3
$\begingroup$

Consider the following function

n = 200000`200;
k = 2 n - 50`200;
μ = 10`200^-5;
ν = 10`200^-5;
qhat = k/(2 n);

fun[s_] := 
 Log[(E^(4 n qhat s) (1 - qhat)^(-1 + 4 n μ) qhat^(-1 + 4 n ν))/
  NIntegrate[ E^(4 n qhat s) (1 - qhat)^(-1 + 4 n μ) qhat^(-1 + 4 n ν), 
             {qhat, 1/(4 n + 1), 1 - 1/(4 n + 1)},  MaxRecursion -> 12]]

I can Plot my function in order to estimate the maximum

Plot[fun[s], {s, 0, 0.2}, AxesLabel -> {"s", "P(qhat | s)"}, 
 PlotRange -> All]

enter image description here

The maximum seems to be around 0.075. Let's calculate it:

FindMaximum[fun[s], {s, 0.075}, MaxIterations -> 100]

The integrand [...] has evaluated to non-numerical values for all sampling points in the region with boundaries

Why can't I estimate the maximum with FindMaximum?

$\endgroup$
  • $\begingroup$ are defined all the constant in the fun[s] and try NMaximize[fun[s],s] $\endgroup$ – k_v Jan 21 '15 at 19:02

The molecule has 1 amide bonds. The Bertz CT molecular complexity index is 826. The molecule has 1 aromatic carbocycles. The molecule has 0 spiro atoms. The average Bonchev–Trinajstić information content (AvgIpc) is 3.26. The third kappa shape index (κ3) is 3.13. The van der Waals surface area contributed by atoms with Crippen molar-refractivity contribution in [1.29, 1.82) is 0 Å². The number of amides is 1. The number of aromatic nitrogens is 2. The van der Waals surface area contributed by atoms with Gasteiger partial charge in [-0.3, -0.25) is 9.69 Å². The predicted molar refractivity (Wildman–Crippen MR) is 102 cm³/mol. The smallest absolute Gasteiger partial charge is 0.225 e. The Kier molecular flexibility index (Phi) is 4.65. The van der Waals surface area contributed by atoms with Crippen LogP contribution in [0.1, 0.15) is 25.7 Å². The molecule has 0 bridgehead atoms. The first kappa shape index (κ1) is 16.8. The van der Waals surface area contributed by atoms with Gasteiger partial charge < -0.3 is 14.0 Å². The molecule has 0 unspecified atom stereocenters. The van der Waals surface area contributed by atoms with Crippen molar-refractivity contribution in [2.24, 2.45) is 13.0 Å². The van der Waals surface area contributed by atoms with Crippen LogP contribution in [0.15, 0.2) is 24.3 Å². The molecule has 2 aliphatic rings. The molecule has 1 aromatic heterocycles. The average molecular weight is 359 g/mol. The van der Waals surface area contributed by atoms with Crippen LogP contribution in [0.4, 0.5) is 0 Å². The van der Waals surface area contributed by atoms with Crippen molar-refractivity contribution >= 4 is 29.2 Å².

• $\begingroup$ @K_v Yes, all constant are defined. I edited my post to add exactly how I defined them. NMaximize[fun[s],s] doesn't work either. It returns the same error message than FindMaximum $\endgroup$ – Remi.b Jan 21 '15 at 19:08
5
$\begingroup$

This is a recurring issue. Replace fun[s_]:= by fun[s_?NumericQ]:= to eliminate your error messages. FindMaximum then will give the answer, {9.09757, {s -> 0.0799914}}, which appears to be correct, despite the fact that FindMaximum gives the warning message that

FindMaximum::lstol: The line search decreased the step size to within the tolerance specified by AccuracyGoal and PrecisionGoal but was unable to find a sufficient increase in the function. You may need more than MachinePrecision digits of working precision to meet these tolerances."

See this Answer for a discussion of ?NumericQ.

$\endgroup$
  • 1
    $\begingroup$ Use arbitrary precision (e.g., WorkingPrecision -> 16) in FindMaximum rather than machine precision to avoid FindMaximum::lstol warning. $\endgroup$ – Bob Hanlon Jan 21 '15 at 20:20
  • $\begingroup$ @BobHanlon, Good point, although it does not change the answer much: {9.097567799873060, {s -> 0.07999124376931556}}. $\endgroup$ – bbgodfrey Jan 21 '15 at 20:35

Your Answer

By clicking “Post Your Answer”, you agree to our terms of service, privacy policy and cookie policy

Not the answer you're looking for? Browse other questions tagged or ask your own question.